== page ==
The daughter of a Marine, whose greatest wish was to sire sons, he instead raised his two daughters with the type of love only a drill sergeant could express. To put it succinctly, Gina and her older sister, Lisa, could whup just about any boy in the neighborhood. The siblings were laying bricks in their backyard while the other kids played Frisbee and skateboarded.
Perhaps it was Tinseltown’s celluloid images of cops and spies that influenced Osborn to want to join the CIA, and that was her intended destination while attending Orange Coast College in the 1980s, and working to support her education as a waitress at the comedy club, The Laff Stop.
“One day, while I was studying in the library trying to figure out how I was going to pay for my last two years of college, a young man I had never seen before sat down next to me and just started talking about the Army’s counterintelligence program. He convinced me. The next thing I knew, I was at the Army Recruiting Office, and signed up,” Osborn recalled. “Eight months later, I was eating dirt at Fort Jackson, South Carolina.”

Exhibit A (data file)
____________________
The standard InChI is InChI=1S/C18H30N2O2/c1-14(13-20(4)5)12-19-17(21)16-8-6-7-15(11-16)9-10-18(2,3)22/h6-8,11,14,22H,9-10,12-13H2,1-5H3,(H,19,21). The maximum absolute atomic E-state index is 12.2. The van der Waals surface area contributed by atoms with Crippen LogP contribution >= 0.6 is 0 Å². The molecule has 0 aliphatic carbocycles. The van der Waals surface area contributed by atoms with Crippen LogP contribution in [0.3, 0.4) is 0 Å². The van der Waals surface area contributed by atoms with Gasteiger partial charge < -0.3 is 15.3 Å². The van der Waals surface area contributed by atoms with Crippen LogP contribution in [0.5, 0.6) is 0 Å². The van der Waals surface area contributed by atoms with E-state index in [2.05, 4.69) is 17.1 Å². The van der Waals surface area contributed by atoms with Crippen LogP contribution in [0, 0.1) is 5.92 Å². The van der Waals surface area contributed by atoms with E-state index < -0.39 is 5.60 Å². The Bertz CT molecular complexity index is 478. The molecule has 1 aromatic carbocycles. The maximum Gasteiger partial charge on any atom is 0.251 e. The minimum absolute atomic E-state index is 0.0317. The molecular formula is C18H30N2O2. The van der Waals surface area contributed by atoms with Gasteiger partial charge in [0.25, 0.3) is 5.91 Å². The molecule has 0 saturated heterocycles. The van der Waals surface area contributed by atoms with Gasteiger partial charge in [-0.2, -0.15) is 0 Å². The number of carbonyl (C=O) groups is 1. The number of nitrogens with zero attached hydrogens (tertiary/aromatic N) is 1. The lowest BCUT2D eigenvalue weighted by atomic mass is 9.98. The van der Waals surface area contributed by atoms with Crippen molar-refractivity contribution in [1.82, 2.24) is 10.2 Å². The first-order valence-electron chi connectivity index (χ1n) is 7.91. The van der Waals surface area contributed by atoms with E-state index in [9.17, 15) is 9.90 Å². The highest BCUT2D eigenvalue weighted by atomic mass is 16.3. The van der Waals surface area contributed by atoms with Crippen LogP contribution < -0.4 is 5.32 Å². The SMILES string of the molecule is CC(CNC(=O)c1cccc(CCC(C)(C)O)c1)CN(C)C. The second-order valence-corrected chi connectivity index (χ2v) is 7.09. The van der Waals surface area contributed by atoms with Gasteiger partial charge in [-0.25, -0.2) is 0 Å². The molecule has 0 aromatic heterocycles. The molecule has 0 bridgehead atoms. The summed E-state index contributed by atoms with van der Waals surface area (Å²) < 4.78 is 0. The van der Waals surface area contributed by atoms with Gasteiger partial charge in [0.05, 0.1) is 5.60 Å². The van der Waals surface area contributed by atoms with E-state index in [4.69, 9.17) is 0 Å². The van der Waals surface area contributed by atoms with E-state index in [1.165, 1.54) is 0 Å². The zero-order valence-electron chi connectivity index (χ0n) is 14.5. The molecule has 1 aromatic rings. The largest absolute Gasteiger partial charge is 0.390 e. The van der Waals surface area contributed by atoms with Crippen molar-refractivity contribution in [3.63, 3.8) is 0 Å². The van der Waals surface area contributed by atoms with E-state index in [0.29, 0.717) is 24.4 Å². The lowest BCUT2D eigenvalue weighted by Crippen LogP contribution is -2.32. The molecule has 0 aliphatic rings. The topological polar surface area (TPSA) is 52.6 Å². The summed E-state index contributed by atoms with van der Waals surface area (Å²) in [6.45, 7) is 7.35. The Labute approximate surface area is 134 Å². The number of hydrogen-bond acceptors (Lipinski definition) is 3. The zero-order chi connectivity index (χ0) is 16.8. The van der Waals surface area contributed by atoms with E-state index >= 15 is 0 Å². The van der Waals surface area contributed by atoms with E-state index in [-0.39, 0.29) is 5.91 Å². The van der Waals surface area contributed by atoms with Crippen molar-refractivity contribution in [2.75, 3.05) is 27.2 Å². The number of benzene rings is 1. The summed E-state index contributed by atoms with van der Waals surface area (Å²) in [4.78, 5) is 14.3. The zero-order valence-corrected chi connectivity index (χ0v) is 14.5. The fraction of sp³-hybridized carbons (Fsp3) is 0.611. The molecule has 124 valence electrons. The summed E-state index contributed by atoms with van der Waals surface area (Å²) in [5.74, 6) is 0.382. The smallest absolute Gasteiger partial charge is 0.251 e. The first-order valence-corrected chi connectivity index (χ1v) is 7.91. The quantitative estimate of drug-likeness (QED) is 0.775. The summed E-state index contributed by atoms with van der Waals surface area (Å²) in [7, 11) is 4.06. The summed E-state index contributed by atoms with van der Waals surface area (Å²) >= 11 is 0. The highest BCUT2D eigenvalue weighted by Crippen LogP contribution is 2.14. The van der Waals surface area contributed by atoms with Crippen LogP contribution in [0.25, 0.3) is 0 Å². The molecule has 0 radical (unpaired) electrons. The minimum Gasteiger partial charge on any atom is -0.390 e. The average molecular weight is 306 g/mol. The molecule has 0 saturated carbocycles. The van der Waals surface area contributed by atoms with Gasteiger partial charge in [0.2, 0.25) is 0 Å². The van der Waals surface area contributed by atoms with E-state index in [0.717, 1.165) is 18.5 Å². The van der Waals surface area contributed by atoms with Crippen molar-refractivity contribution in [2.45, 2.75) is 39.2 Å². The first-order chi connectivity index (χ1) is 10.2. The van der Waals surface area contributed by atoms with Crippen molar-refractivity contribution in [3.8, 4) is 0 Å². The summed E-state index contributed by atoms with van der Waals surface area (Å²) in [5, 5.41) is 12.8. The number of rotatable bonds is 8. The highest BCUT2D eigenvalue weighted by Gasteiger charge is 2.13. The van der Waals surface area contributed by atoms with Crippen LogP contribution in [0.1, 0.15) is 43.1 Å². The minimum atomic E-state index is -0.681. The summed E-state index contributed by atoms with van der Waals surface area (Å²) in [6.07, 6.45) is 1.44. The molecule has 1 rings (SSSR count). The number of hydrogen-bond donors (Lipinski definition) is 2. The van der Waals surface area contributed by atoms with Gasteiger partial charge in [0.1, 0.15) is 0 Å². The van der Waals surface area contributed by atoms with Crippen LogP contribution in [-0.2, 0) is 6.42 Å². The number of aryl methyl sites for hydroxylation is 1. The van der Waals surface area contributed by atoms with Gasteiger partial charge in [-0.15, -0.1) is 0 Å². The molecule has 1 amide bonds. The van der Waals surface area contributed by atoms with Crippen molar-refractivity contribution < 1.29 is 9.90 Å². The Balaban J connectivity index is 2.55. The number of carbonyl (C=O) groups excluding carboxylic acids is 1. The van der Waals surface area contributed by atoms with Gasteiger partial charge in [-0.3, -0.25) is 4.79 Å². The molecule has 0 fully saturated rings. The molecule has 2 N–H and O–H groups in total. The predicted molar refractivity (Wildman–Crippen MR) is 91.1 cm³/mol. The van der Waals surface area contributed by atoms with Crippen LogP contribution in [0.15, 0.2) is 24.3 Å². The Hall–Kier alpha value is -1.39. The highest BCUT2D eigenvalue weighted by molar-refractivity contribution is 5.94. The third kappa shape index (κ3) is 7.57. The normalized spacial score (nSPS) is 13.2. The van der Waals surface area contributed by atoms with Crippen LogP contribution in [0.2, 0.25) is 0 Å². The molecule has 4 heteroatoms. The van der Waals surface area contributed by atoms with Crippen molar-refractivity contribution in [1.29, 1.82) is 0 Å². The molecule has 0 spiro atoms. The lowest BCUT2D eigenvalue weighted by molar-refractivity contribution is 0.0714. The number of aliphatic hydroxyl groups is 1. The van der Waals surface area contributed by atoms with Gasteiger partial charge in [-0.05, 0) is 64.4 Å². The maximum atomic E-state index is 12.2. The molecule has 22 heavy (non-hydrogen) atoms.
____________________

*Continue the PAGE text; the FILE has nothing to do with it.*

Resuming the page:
Her CIA quest and need for a four-year degree were still intact, but took a little detour. To this day, she wonders if that convincing young man himself was an intelligence agent.
Given many military career options, Osborn chose Counterintelligence, and graduated from the 12-week course at Fort Huachuca, AZ. She was then flown almost immediately to her first assignment to support the US Mission at NATO in Belgium. That she spoke passable high school French doubtlessly enhanced her selection for the Military Police detachment there.